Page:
CAPE TOWN, South Africa – The Nigerian government made a sudden U-turn on Thursday and cleared its national basketball teams to return to competition immediately.
The decision to lift a ban on the teams from playing in international competitions came after an appeal to the government by the Nigerian Basketball Federation and “intervention” by former Nigerian international players, the sports ministry said. Nigerian President Muhammadu Buhari approved the return to play, the ministry said in a statement.
The Nigerian government withdrew its teams from international competitions for a two-year period last month, mentioning a leadership struggle and other administrative problems within the national basketball federation.
That move led to the women’s team losing its place at the World Cup in Australia in September. It’s unclear if the team will be able to get its place at the World Cup back after international governing body FIBA named Mali as a replacement. The Nigerian sports ministry said it had recently been speaking with FIBA.
The two-year ban also banned the men’s team’s qualification for the 2023 World Cup. The World Cup qualifiers start again July 1, and the Nigeria men’s team tweeted following the lifting of the ban that it was “scrambling” to see if it can now make the qualifying competition in Kigali, Rwanda.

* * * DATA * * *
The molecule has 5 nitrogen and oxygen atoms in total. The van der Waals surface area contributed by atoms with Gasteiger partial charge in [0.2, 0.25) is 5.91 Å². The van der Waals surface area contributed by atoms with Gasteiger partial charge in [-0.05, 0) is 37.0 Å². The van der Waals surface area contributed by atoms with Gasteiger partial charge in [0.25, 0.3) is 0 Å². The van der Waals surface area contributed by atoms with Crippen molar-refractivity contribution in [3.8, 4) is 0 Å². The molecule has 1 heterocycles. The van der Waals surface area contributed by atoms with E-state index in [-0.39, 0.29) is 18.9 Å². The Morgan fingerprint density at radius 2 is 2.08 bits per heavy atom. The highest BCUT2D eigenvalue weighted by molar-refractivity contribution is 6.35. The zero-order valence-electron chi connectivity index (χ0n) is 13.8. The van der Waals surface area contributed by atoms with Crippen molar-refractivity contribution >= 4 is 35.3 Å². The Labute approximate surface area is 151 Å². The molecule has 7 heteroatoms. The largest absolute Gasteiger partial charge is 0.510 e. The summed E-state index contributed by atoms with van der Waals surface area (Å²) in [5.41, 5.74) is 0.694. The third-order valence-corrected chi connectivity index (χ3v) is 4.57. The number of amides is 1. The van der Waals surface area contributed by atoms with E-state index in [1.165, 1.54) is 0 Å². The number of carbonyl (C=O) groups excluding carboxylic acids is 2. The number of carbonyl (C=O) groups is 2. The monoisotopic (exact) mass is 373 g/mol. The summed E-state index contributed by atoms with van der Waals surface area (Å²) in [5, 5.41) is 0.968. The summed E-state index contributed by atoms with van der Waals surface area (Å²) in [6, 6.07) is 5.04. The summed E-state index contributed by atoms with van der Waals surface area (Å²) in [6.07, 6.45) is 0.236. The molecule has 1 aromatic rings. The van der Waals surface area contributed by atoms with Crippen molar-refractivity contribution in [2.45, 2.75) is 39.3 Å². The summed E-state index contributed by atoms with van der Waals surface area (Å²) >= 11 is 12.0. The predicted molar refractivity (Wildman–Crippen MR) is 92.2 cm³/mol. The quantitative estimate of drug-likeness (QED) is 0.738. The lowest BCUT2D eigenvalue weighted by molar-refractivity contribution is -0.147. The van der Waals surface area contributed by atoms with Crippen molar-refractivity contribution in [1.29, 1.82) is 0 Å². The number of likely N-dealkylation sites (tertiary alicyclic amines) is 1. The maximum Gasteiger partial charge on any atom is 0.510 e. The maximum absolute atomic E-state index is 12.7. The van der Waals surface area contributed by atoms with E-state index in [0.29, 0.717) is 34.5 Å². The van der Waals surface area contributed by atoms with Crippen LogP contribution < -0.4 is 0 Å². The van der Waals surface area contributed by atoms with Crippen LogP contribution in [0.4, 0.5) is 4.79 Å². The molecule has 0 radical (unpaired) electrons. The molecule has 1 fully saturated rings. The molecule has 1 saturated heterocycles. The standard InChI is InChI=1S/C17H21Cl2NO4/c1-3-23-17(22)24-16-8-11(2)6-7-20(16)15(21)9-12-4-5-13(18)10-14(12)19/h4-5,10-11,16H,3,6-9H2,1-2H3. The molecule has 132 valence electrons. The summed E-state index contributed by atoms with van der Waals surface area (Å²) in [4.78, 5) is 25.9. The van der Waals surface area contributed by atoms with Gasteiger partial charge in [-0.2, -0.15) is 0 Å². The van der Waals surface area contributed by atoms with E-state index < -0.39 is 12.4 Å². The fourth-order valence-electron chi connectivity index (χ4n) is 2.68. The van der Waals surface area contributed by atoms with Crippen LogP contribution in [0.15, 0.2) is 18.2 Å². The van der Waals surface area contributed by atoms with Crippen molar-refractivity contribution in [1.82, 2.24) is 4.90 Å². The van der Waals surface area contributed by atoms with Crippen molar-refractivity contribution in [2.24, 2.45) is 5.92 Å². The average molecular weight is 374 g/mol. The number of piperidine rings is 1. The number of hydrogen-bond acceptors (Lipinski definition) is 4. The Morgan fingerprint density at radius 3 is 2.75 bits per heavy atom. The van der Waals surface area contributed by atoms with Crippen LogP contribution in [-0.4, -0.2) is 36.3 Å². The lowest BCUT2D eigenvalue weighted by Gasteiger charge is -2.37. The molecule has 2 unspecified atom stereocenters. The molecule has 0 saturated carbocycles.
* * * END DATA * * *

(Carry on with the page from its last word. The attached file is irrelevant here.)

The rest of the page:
The men’s World Cup also serves as the qualifying tournament for the 2024 Paris Olympics. Nigeria is in danger of missing both if it misses those qualifiers in Rwanda.
The Nigeria men’s team is led by Sacramento Kings coach Mike Brown and upset the United States in a warm-up game ahead of last year’s Tokyo Olympics.
The government decision last month to pull the teams from international competitions was fiercely criticized by players on the Nigeria teams but also drew reaction from figures in the NBA. Toronto Raptors president Masai Ujiri and Boston Celtics coach Ime Udoka, who are both of Nigerian descent, expressed their frustration with the leadership of Nigerian basketball.
The sharpest criticism came from the men’s team, which tweeted early this month: “We hope someday Nigeria will be led by a government without corruption & greed. The future of Nigeria basketball is extremely bright and we are being held back by our leaders.”
There has been a long history of problems at the Nigerian Basketball Federation, but the latest issues center on a leadership tussle after two separate presidents were elected to lead the NBBF in parallel elections. The sports ministry said the lifting of the ban depended on the NBBF honoring a commitment it gave to work with the ministry to resolve all its “issues.”